God supplies His Word, His Spirit, His gifts, and His power, and He calls His stewards to administer those resources faithfully. The work is demanding but is basically simple: faithfully take God's Word to God's people so they can feed on it. That doesn't require brilliance or cleverness or creativeness or popularity. It requires trustworthiness, and that's the standard by which every steward will be judged.
Since God is the Judge of internal and external fidelity to the servant-steward task, it should be a very small thing to any of us when others praise or criticize our ministry or our spiritual life. We can benefit greatly from the counsel of a wise friend, and sometimes even learn from the observations and criticisms of unbelievers. But no human being is qualified to determine the legitimacy, quality, or faithfulness of our work for the Lord.
A caring minister of Christ cannot and should not be insensitive to the feelings, needs, and opinions of his people. But no minister can remain faithful to his calling if he lets his congregation, or any individual human being, decide how true his motives are or whether he is working within the Lord's will. Because human knowledge and understanding of the facts are imperfect, human criticisms and compliments are imperfect. In humility and love, God's minister must not allow himself to care about other people's evaluations of his ministry.
His Own Evaluation
Nor must he allow himself to care about his own evaluation of his ministry. All of us are naturally inclined to build ourselves up in our own minds. We all look into rose-colored mirrors. Some people seem to put themselves down, especially in front of others, but it's only a veiled appeal for recognition and flattery. The mature minister doesn't trust his own judgment any more than he trusts the judgment of others.
Paul knew of no serious sin or deficiency in his own life and ministry; he also knew his evaluation was limited by his finite understanding. He was neither proud of the fact that he knew of nothing wrong, nor was he worried that he might have overlooked some fault. His own evaluation, favorable or unfavorable, made little difference in carrying out the faithful stewardship of his ministry.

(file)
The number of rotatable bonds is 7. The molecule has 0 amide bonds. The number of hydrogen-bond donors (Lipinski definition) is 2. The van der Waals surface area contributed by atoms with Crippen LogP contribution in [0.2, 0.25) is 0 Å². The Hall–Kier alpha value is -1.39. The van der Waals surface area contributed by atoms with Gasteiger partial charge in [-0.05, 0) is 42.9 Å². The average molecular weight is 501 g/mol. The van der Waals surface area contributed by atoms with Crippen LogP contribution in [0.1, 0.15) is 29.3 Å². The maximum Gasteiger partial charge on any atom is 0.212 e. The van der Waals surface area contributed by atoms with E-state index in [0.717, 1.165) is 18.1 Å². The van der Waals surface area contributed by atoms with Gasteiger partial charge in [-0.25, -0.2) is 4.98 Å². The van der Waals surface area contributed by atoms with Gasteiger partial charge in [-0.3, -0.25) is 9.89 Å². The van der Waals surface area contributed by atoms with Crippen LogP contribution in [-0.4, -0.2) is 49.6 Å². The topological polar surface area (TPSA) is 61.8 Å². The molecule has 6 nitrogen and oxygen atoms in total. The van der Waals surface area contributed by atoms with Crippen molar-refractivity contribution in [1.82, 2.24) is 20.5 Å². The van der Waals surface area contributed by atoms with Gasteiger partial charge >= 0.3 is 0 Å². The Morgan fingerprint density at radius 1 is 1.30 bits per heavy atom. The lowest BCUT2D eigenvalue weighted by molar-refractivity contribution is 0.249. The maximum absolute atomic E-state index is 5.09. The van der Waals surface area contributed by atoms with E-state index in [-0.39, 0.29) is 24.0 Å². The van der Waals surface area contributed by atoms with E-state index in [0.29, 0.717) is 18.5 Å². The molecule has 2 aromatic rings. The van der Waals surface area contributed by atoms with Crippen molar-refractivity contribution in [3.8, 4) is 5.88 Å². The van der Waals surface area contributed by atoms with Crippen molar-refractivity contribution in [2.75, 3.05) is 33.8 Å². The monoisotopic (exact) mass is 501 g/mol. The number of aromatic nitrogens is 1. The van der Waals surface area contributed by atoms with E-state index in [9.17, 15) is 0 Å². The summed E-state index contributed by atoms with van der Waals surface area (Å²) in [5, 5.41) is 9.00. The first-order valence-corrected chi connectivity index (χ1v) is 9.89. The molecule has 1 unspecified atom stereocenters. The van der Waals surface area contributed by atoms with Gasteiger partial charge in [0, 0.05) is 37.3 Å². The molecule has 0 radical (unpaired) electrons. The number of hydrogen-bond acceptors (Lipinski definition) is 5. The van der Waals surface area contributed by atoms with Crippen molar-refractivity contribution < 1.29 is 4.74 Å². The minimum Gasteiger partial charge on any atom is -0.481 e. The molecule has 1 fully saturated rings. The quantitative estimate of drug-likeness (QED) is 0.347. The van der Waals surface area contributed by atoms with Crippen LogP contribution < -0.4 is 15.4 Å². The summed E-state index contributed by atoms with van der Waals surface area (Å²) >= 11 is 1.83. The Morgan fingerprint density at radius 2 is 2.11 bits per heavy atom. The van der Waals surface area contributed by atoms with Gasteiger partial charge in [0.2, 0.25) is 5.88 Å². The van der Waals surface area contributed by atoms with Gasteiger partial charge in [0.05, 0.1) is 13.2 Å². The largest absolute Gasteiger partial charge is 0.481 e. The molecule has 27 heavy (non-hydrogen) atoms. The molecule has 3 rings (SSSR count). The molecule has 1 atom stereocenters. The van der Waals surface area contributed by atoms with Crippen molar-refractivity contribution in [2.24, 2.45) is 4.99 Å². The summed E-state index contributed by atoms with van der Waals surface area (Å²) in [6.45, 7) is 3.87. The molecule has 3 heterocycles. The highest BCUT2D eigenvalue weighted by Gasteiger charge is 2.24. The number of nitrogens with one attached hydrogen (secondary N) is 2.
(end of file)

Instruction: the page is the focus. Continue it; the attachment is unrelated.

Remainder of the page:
Therefore do not go on passing judgment before the time, but wait until the Lord comes who will both bring to light the things hidden in the darkness and disclose the motives of men's hearts; and then each man's praise will come to him from God (v. 5).
The only evaluation that mattered to Paul was the Lord's — that's how it is for every true servant of Christ. God has planned a day when He will "both bring to light the things hidden in the darkness and disclose the motives of men's hearts." Those two phrases refer to the things only God can see, the things hidden from the knowledge of other men. As the only omniscient and impartial Judge, only God can render a righteous verdict.
It's such a comfort to me that every believer will have praise on that day, for "there is therefore now no condemnation for those who are in Christ Jesus" (Romans 8:1, emphasis added). All Christians will have some reward and some praise — only God knows who will receive much and who will receive little. We do know, however, that the rewards will not be based on the size of our church, the apparent accomplishments of our lives, or the number of converts we claim. God will sort out — based on hidden things, based on motives — who receives much and who receives little.
I think one of the marvelous experiences Christians will share on that day will be to recognize how many dear saints, completely unknown to the world and hardly known to fellow believers, will receive reward after reward after reward from the Lord's hands — their unseen works were gold, silver, and precious stones. Their hearts will have been pure, their works will have been precious, and their rewards will be great.
Because God will reward according to the motives of men's hearts, our single purpose in life should be that, "whether [we] eat or drink or whatever [we] do, [we] do it all to the glory of God" (1 Corinthians 10:31). That motive should govern everything we think, say, and do.
It is good when fellow Christians can speak well of us sincerely. It is good when our own conscience does not accuse us. But it will be wonderful beyond description if, on that day, our Lord can say of us, "Well done, good and faithful servant." To hear that refrain is the aim of every true servant of Christ.
Adapted from 1 Corinthians in The MacArthur New Testament Commentary, © 1984 by Moody Bible Institute, Moody Publishers.
There is a popular theory in academia—and now in many churches—that Jesus Himself never claimed to be God. That the deity of Christ was a doctrine invented by the church hundreds of years after His ministry. Does Jesus ever explicitly claim equality with the Father?All Sermons by John MacArthur